This summer, I experienced one of those typical 21st century moments in my apartment in Serbia when talking on Skype while simultaneously chatting on Facebook and watching the Women’s Soccer World Cup on TV. My computer activities stopped when I vaguely heard one of the Eurosport commentators mention “voting”. Out of mere curiosity, I turned the volume up on the TV to listen more carefully to the “contest” that the Serbian commentators were conducting.
The viewers were encouraged to vote for “Miss World Cup.” The rules were simple: send a text message with the name of the best looking player. The players were to be evaluated solely based on their appearance and not on their athletic ability. The viewers were reminded of that distinction quite frequently throughout the broadcast just to avoid confusion.
To make the decision easier, the commentators pointed out the players’ many appealing physical traits such as “beautiful eyes” or “graceful figure,” though here and there they did offer a critical analysis on soccer ability, including the assessment of a French player who had “the skill-set of Zinedine Zidane, but luckily not his looks.”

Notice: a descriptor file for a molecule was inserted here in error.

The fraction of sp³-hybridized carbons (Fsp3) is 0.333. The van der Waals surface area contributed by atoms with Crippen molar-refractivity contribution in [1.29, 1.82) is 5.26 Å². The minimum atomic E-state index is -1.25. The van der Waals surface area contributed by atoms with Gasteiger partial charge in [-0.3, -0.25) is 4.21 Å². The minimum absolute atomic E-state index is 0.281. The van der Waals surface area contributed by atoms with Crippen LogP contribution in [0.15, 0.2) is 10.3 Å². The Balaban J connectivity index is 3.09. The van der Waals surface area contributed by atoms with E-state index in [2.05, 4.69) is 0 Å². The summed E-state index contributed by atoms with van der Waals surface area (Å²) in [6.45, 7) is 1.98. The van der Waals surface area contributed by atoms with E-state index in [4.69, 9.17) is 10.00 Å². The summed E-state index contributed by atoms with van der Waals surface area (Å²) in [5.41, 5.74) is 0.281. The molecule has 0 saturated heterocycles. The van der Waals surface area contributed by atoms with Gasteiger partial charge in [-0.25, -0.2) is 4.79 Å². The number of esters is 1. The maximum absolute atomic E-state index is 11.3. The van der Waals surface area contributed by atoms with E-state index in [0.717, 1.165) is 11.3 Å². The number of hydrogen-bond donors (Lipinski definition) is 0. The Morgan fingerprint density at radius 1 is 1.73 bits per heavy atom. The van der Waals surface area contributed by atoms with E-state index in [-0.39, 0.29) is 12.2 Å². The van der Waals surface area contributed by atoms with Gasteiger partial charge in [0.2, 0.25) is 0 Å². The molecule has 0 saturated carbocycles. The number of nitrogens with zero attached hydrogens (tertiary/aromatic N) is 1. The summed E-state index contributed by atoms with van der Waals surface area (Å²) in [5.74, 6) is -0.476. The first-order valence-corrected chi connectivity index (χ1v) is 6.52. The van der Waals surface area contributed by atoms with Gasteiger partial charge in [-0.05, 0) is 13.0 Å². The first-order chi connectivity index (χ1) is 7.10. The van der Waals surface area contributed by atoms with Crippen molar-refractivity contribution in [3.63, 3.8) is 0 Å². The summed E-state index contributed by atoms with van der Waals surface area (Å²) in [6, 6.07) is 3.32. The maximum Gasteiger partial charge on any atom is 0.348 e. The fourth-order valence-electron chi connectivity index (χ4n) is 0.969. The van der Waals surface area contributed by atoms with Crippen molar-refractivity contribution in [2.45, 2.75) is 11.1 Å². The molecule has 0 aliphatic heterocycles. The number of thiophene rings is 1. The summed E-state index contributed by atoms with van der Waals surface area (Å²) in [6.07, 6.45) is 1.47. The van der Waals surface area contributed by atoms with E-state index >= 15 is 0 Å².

Female athletes’ objectification and sexualization in the media are not news for those who follow sports. What may come as news, however, is that objectification and sexualization are, perhaps, not the most effective ways to promote female athletes.
Mary Jo Kane, from the Tucker Center for Research on Girls and Women in Sports at the University of Minnesota, wrote an article in The Nation about her most recent study which examined if the “sex sells” concept indeed increased interest in women’s sports.
Dr Kane argues: No, it does not.
Contrary to the common assumption, the majority of the participants in Dr. Kane’s research found the hypersexual images offensive.
Instead of trying so hard to sell a skewed image of the female athlete with an excuse that these images are necessary because only then can we attract more viewers and appeal to (male) sports fans, Dr. Kane suggests that “those who cover women’s sports [should] simply turn on the camera and let us see the reality.”
If you watched the Women’s Soccer World Cup in the U.S., you saw just that. If you did not, you might have come across some disturbing attempts to “sell” female athletes to the viewers. We are still far from being liberated from the sexualized images. We have much work to do if we want to see the “reality.”
Finding out that sex doesn’t sell women’s sports is a step. Believing, as a society, that women’s sports do not need the sex-appeal to attract audiences would be a stride.
-- Dunja Antunovic